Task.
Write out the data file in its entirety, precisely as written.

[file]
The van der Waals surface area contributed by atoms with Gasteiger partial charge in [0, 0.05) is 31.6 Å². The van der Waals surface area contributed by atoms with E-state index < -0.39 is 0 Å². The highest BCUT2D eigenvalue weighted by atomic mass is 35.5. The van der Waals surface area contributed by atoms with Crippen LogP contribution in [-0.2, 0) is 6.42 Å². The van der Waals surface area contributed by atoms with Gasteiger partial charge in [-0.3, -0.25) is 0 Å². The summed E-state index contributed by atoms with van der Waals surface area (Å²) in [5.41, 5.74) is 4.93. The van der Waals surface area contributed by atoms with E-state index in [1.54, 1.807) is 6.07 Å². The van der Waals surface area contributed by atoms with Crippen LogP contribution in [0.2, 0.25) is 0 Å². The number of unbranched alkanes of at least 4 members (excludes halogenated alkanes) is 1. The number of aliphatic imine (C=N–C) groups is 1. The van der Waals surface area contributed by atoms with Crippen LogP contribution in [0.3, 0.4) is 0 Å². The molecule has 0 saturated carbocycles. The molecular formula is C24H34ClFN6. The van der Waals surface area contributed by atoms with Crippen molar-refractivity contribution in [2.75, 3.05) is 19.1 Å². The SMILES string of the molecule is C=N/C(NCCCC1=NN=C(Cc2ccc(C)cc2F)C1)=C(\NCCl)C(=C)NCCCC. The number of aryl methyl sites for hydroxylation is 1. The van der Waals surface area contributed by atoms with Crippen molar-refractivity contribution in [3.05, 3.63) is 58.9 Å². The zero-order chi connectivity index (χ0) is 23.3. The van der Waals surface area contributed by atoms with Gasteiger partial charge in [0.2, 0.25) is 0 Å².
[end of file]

The van der Waals surface area contributed by atoms with Gasteiger partial charge in [0, 0.05) is 31.6 Å². The van der Waals surface area contributed by atoms with E-state index < -0.39 is 0 Å². The highest BCUT2D eigenvalue weighted by atomic mass is 35.5. The van der Waals surface area contributed by atoms with Crippen LogP contribution in [-0.2, 0) is 6.42 Å². The van der Waals surface area contributed by atoms with Gasteiger partial charge in [-0.3, -0.25) is 0 Å². The summed E-state index contributed by atoms with van der Waals surface area (Å²) in [5.41, 5.74) is 4.93. The van der Waals surface area contributed by atoms with E-state index in [1.54, 1.807) is 6.07 Å². The van der Waals surface area contributed by atoms with Crippen LogP contribution in [0.2, 0.25) is 0 Å². The number of unbranched alkanes of at least 4 members (excludes halogenated alkanes) is 1. The number of aliphatic imine (C=N–C) groups is 1. The van der Waals surface area contributed by atoms with Crippen LogP contribution in [0.3, 0.4) is 0 Å². The molecule has 0 saturated carbocycles. The molecular formula is C24H34ClFN6. The van der Waals surface area contributed by atoms with Crippen molar-refractivity contribution in [2.75, 3.05) is 19.1 Å². The SMILES string of the molecule is C=N/C(NCCCC1=NN=C(Cc2ccc(C)cc2F)C1)=C(\NCCl)C(=C)NCCCC. The number of aryl methyl sites for hydroxylation is 1. The van der Waals surface area contributed by atoms with Crippen molar-refractivity contribution in [3.05, 3.63) is 58.9 Å². The zero-order chi connectivity index (χ0) is 23.3. The van der Waals surface area contributed by atoms with Gasteiger partial charge in [0.2, 0.25) is 0 Å².